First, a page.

Riley's story will hook even non-cricket fans with its vigour and its clear story of social change linked to sporting success. At the point the tide turns there is a very serious decision made by several of the team not to be silent or polite, but to show everyone that they're angry and oppressed and aware of the division that exists between themselves and players from white nations. The team adopt a hostile bodyline-like technique and unsurprisingly become the umpteenth team to be criticised for doing so, drawing the focus even whilst the Australians are doing the same thing. Division, it appears, still exists, even when you have shown the world that you are the best at something.
Riley's film works not only because it chronicles the era with triumphal detail and a soaring success story, not only because it has heroes like Viv Richards and Mike Holding to tell the story, but also because it recognises that, beneath the stories, this is a fun sports tale, told in and around a collection of nations who never lost their sense of fun and love of a sport, even when others wanted them to. An example of the film's recognition of this can be found in the very opening scenes. Just how many other serious cultural documents can say that they feature a former member of Bob Marley's Wailers telling his dog off? Not many, I'll wager.
|'a glum Drama which seems to exist in a world where no-one has seen Fight Club'|
'A true original' provokes the chosen pull-quote on the cover of Richard Ayoade's The Double, a somewhat dubious claim from the off, given that Ayoade's script is based on a Dostoevsky novella.
Departing substantially from his excellent film-of-the-year, Submarine, The Double is a glum Drama which seems to exist in a world where no-one has seen Fight Club, nor sundry other material which deals with dual identities and oddly bureaucratic processes that keep the worker drones suppressed. Struck by the physical similarity of a new co-worker, Simon James (Jesse Eisenberg) is first lulled into the exciting world James Simon (also Eisenberg) inhabits, before fighting back against his deceitful agenda.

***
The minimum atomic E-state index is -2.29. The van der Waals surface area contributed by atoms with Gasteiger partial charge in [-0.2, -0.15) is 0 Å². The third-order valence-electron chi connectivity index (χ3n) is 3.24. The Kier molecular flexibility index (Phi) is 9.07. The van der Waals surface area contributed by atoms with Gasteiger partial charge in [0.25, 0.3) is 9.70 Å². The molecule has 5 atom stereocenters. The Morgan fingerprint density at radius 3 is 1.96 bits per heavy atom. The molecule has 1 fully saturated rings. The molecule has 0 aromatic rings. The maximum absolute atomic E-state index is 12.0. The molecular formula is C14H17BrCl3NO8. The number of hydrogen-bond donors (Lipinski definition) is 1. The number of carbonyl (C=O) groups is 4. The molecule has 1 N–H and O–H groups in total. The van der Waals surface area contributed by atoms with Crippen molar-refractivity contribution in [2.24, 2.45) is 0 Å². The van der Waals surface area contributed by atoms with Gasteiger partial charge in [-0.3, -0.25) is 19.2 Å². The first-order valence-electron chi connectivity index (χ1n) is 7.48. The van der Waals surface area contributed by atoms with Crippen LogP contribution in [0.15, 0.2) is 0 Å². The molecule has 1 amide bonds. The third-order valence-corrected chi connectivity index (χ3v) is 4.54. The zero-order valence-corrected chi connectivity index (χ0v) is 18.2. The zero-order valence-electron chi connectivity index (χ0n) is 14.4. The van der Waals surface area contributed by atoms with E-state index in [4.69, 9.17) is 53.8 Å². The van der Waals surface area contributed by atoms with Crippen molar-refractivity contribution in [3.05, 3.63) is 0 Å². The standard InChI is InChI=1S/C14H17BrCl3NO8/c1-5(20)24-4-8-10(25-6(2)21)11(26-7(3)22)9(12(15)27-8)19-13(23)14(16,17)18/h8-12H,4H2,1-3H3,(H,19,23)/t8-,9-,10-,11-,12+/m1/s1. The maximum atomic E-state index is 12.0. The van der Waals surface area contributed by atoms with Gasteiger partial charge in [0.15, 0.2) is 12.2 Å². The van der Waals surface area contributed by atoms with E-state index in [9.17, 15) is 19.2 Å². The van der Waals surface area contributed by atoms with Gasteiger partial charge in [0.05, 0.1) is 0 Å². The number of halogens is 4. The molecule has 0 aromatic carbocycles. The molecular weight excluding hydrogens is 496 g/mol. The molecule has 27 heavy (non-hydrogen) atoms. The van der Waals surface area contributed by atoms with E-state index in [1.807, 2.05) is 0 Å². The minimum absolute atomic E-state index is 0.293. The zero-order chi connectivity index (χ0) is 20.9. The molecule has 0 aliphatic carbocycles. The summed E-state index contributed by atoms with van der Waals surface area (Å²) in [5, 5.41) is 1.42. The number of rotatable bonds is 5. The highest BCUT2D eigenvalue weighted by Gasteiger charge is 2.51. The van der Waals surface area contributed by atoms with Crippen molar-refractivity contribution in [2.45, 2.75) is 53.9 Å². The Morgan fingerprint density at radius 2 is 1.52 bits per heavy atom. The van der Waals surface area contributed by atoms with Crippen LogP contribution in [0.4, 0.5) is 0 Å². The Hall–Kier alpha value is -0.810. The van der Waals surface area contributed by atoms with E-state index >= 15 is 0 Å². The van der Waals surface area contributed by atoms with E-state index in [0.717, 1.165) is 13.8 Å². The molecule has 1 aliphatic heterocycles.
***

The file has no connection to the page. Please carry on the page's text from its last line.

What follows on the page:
The Double ends up not only as something we have seen before in various guises but also as something Ayoade managed to avoid throughout Submarine. Essentially a hipster Romance, his first film could have been incredibly annoying indeed, laced as it was with sweetness and sincerity masked as insincerity. The Double, which does not have a sweet bone about it, drops the insightful stare between what is happening and what is being said and instead opts for overwrought pretension and obvious imagery. 'Collapse' reads the headline on a paper seen in the early moments, next to Eisenberg's head. All that is missing is an arrow. The next half hour is dedicated to showing us how unlucky Simon is in the most joyless ways possible. A moment shortly after the 'Collapse' seeing him stuck on a train is a slapstick moment featuring no slapstick. Ayoade is on a mission to present lucklessness in the most uninspiring manner available.
The world Ayoade depicts also feels like a miss-step which prevents his film from being a struggle with something to say. Whether confined for budgetary reasons or by choice, what we see here often resembles the inside of a very loud broomcupboard. The hand-dryer in the company toilets appears needlessly to sound like a aircraft turbine. The lighting effects on the train at the start are cheap and artificial, the only time the action ever makes it to an exterior is to see the dividing area between the block of flats Simon James inhabits and the similar abode of James Simon. Is this meant to be our World, a comment on how we live? If so, could it be less obvious that that is what Ayoade is going for? Apparently The Double is set in some unspecified version of London, but I saw nothing in the film that made this immediately obvious. If this is not meant as comment on our society, then what exactly is the director trying to do here? His core story - man tries to win girl whilst hampered by another man and, possibly, his own shortcomings - is not compelling enough to hold this film up alone.
In the end, frustration is the feeling most closely linked to Ayoade's sophomore effort. Clearly he can direct and write, but this feels like a folly: a story he was drawn to in a sub-genre he can add little to except po-faced seriousness.
|'a fairly successful and delicate look at middle and upper-class guilt, considering what the indulged fascism of the thirties grew in to'|